The present invention is an optical disk drive in which undesired effects of arm dynamics in the force-position loop are substantially reduced. The optical disk drive includes a drive motor for rotating an optical disk in a disk plane, and a rotary arm. The arm is mounted for rotary movement in a plane parallel to the disk plane by a mount. An objective lens mounted to the rotary arm focuses a laser beam onto an optical disk. A tracking motor applies driving forces to the radial arm at a location opposite the objective lens from the mount to position the objective lens about a tracking axis with respect to the optical disk.
In one embodiment the tracking motor includes a coil mounted to the radial arm opposite the objective lens from the mount and immediately adjacent the objective lens. At least one magnet is mounted with respect to the drive motor adjacent the coils to form a linear motor.
Another embodiment includes a laser mounted to the rotary arm. Optics mounted to the rotary arm propagate a laser beam between the laser and objective lens. A detector mounted to the rotary arm detects portions of a laser beam modulated by and reflected from the optical disk, and produces signals representative thereof.
FIG. 1 is a cross-sectional representation of an annular magnet and the magnetic B field produced thereby.
FIG. 2 is a graph representing the magnitude of a the magnetic B field generated along a central axis of a magnet (such as that shown in FIG. 1) as a function of the distance from a pole surface of the magnet.
FIG. 3 is an illustration of portions of an optical disk drive which include a bias field switching mechanism in accordance with the present invention.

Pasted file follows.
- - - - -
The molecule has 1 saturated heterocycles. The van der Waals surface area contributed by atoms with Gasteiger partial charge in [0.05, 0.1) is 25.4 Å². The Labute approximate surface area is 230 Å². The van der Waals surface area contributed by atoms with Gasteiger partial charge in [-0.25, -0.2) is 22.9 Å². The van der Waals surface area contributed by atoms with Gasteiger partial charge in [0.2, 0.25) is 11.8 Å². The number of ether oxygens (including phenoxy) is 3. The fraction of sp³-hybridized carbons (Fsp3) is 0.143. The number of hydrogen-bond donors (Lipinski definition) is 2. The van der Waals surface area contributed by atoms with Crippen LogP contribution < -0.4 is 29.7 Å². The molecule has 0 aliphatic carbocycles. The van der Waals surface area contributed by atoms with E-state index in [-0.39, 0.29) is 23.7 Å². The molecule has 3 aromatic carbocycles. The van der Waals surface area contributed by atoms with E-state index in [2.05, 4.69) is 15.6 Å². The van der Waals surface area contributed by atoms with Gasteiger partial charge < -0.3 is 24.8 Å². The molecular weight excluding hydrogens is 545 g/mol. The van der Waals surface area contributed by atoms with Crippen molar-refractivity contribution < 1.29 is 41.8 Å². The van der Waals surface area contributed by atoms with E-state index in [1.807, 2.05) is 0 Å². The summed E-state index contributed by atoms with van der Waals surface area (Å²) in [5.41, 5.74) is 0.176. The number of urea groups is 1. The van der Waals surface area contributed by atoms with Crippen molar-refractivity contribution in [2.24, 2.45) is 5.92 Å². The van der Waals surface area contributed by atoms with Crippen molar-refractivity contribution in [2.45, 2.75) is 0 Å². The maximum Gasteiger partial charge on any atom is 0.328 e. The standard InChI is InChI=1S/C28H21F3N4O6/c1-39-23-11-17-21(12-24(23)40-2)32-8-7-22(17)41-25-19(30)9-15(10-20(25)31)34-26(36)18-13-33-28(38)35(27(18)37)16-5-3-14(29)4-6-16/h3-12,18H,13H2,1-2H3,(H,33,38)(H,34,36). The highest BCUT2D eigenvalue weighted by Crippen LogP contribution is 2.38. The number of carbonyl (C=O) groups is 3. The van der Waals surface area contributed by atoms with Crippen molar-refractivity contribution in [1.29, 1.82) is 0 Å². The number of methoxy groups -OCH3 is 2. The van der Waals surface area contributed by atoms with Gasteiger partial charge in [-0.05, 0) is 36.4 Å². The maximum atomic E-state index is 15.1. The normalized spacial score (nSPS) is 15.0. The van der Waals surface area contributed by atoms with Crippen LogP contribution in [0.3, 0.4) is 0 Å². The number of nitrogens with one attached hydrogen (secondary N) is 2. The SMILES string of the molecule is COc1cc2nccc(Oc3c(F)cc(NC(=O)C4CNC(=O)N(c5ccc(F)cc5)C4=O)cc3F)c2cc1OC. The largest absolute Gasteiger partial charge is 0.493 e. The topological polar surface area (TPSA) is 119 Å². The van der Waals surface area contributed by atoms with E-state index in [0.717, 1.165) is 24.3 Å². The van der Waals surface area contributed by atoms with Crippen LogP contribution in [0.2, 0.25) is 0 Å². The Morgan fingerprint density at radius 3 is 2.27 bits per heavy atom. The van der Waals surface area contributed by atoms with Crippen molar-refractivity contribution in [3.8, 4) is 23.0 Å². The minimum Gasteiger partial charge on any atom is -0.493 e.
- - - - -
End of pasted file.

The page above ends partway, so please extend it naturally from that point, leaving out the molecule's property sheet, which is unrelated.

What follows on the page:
FIG. 4 is a detailed cross-sectional representation of a focus/bias field switching assembly shown in FIG. 3.
FIG. 5 is a detailed cross-sectional diagram of the focus/bias field switching assembly shown in FIG. 3 and taken from a side displaced from the side shown in FIG. 4 by ninety degrees.
The principles upon which the bias field switching system of the present invention is based can be described generally with reference to FIG. 1 in which an annular or ring-shaped permanent magnet 10 and flux lines 12 characterizing its magnetic B field are illustrated. A magneto-optic media such as disk 20 having bit positions 140 is also shown at two different positions with respect to magnet 10 in FIG. 1. Permanent magnets such as 10 are characterized by a north pole surface N, a south pole surface S, a central gap 14, an inner edge surface 16, and an outer edge surface 18. In the embodiment shown, magnet 10 has flat pole surfaces N and S, and flat edge surfaces 16 and 18. Magnet 10 has an inner diameter of dimension D1, an outer diameter of dimension D2, and a thickness of dimension D3.
As is evident from FIG. 1, magnetic flux lines 12 emanating from pole surfaces S and N near inner edge surface 16 converge upon one another within gap 14. Magnetic flux lines emerging from pole surfaces S and N near outer edge surface 18 converge upon one another beyond the outer edge surface, rather than within gap 14. At some point between edge surfaces 16 and 18, flux lines 12 emanating from pole surfaces N and S switch from a point of convergence at locations within gap 14 to locations beyond outer edge surfaces 18.